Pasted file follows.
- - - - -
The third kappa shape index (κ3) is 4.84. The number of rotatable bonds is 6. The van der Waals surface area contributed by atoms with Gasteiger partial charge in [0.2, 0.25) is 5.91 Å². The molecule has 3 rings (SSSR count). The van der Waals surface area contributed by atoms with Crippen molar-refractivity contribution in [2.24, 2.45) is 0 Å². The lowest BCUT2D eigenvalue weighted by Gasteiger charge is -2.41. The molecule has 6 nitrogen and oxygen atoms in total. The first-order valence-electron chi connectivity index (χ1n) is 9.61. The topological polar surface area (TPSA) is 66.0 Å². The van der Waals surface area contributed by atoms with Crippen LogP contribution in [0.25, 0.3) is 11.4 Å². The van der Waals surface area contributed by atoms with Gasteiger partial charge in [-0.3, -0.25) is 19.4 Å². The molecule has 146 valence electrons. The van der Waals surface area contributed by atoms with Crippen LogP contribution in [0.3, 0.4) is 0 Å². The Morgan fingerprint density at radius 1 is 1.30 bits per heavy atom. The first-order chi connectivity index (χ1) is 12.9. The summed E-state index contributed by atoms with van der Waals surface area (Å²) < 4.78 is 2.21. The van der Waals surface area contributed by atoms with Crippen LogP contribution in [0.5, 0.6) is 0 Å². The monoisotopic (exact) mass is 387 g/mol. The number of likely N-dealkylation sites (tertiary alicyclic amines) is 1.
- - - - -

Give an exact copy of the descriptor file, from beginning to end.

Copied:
The third kappa shape index (κ3) is 4.84. The number of rotatable bonds is 6. The van der Waals surface area contributed by atoms with Gasteiger partial charge in [0.2, 0.25) is 5.91 Å². The molecule has 3 rings (SSSR count). The van der Waals surface area contributed by atoms with Crippen molar-refractivity contribution in [2.24, 2.45) is 0 Å². The lowest BCUT2D eigenvalue weighted by Gasteiger charge is -2.41. The molecule has 6 nitrogen and oxygen atoms in total. The first-order valence-electron chi connectivity index (χ1n) is 9.61. The topological polar surface area (TPSA) is 66.0 Å². The van der Waals surface area contributed by atoms with Crippen LogP contribution in [0.25, 0.3) is 11.4 Å². The van der Waals surface area contributed by atoms with Gasteiger partial charge in [-0.3, -0.25) is 19.4 Å². The molecule has 146 valence electrons. The van der Waals surface area contributed by atoms with Crippen LogP contribution in [0.3, 0.4) is 0 Å². The Morgan fingerprint density at radius 1 is 1.30 bits per heavy atom. The first-order chi connectivity index (χ1) is 12.9. The summed E-state index contributed by atoms with van der Waals surface area (Å²) < 4.78 is 2.21. The van der Waals surface area contributed by atoms with Crippen LogP contribution in [0.5, 0.6) is 0 Å². The monoisotopic (exact) mass is 387 g/mol. The number of likely N-dealkylation sites (tertiary alicyclic amines) is 1.